Paul Lawrie is constantly occupied with something. In fact, the Aberdeen, Scotland native has his fingers in so many pies that they’re probably permanently coated in suet crust.
“I’d rather have that than sit around doing nothing,” the 53-year-old remarked of the plethora of activities that keep him engaged, energized, and excited.
Management, mentoring, hosting events, and organizing tournaments? Lawrie can handle any situation. He still has time to entertain himself.
While he is now focused on competition in the golden oldies circuit, the opportunity to compete alongside the best in the world in the 150th Open Championship at St. Andrews this July couldn’t be passed up.
Lawrie, who skipped last year’s Open at Sandwich, isn’t content with being a ceremonial golfer. For example, his decision to leave the European Tour (now called as the DP World Tour) was based on the harsh fact that he wasn’t competitive enough.
“Some of the arenas are so long that there’s no way I can travel around them anymore.” I’m not old or useless, but I can scuttle it a little more on the Old Course. He expressed his excitement, saying, “I’m looking forward to it.”
Lawrie and fellow Scot Marc Warren were right in the heart of it at the midway mark the last time The Open was played in the cradle of the game, in 2015.
“But it was the third round that killed me,” he said. “In that round, I played with Marc, and while we both played well, we putted horribly. We didn’t feed off of each other, thus we got left behind.”
Lawrie will compete in the Senior Open at Gleneagles, just a week after the season’s major celebration in St. Andrews. After a dismal performance in the 2021 edition of the over-50s major at Sunningdale, he’ll be looking for retribution this year.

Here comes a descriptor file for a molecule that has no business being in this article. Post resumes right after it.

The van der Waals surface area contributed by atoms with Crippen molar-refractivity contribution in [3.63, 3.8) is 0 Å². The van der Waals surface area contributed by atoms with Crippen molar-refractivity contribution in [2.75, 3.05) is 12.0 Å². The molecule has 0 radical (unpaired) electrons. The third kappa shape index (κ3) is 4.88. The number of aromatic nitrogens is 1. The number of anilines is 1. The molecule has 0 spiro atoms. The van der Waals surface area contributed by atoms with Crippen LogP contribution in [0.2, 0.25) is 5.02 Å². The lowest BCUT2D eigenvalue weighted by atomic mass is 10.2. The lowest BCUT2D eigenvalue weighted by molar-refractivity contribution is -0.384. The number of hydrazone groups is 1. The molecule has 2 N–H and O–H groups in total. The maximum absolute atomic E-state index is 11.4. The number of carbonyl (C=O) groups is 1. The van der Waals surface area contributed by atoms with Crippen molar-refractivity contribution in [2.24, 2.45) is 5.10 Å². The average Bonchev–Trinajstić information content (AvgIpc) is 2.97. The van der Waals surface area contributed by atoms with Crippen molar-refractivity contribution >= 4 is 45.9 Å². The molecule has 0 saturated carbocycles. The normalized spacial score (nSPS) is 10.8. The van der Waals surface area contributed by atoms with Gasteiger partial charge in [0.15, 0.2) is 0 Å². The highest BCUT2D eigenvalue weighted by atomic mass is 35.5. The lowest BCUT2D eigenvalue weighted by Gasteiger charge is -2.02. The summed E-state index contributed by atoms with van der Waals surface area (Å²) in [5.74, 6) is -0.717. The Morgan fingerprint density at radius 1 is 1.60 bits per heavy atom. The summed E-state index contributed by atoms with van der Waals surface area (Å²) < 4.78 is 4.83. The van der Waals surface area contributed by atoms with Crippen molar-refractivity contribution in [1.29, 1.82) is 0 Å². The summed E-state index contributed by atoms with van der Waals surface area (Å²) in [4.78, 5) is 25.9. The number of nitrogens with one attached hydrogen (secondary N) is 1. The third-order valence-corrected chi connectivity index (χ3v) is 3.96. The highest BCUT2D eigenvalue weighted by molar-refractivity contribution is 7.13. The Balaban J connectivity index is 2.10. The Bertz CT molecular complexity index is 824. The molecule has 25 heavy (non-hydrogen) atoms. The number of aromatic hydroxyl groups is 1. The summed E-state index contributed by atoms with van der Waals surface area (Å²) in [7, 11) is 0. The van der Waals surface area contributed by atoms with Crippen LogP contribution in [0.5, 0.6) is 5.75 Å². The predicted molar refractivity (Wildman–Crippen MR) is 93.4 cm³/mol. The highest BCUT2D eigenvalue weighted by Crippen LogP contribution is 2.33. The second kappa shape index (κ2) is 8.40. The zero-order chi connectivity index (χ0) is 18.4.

“It was my only truly bad round of the year, and I was absolutely disgusted with the way I played, it was dreadful,” he said of his 36-hole round, which left him 11-over and on his way back up the road. During those two rounds, Lawrie played alongside famed compatriot Colin Montgomerie, but instead of feasting on the whole Monty, he toiled.
“I still have a little trouble playing with Monty,” said Lawrie of a man who exudes the kind of imposing presence that was once reserved for the Colossus of Rhodes. “He was perhaps the best Scottish player in my period, and if you play with him, you feel a little under pressure.”
He understands how golf writers feel when they have to ask Monty for a fast comment after he’s just three-putted the last.
Away from the golf course, Lawrie’s continuous efforts to cultivate talent and give opportunities for people in his hometown keep him going. His own Tartan Pro Tour, which began in 2020 to fill the hole left by the pandemic’s ravages, is growing in popularity, while the management side of things, backed by his own high-level experience, has resulted in plenty of pearls of wisdom being dispensed. There’s also been the occasional kick in the shins.
“I’ve been a player, so I understand how terrible it is to play poorly, and I enjoy throwing my arm around them,” he continued. “However, I enjoy giving them a scolding now and then, as I did with Adam Hunter” (his late coach).
“Adam was able to communicate with me and express himself. As a player, you’ll need that. You don’t require the services of a ‘yes’ man.
“How about that aforementioned Tartan Pro Tour, which announced a schedule of 15 events for 2021? Lawrie, on the other hand, is free to blow his trumpet.
He remarked of the fledgling development circuit, which offers lucrative invites to a series of European Challenge Tour events, “It’s doing a tremendous job.” “Some of the reward money we’re putting up is visible. Kieran Cantlay, for example, got $17,000 and a half for placing first in our order of merit. What we’ve accomplished for these players in such a short period of time is incredible.”
May it continue for a long time.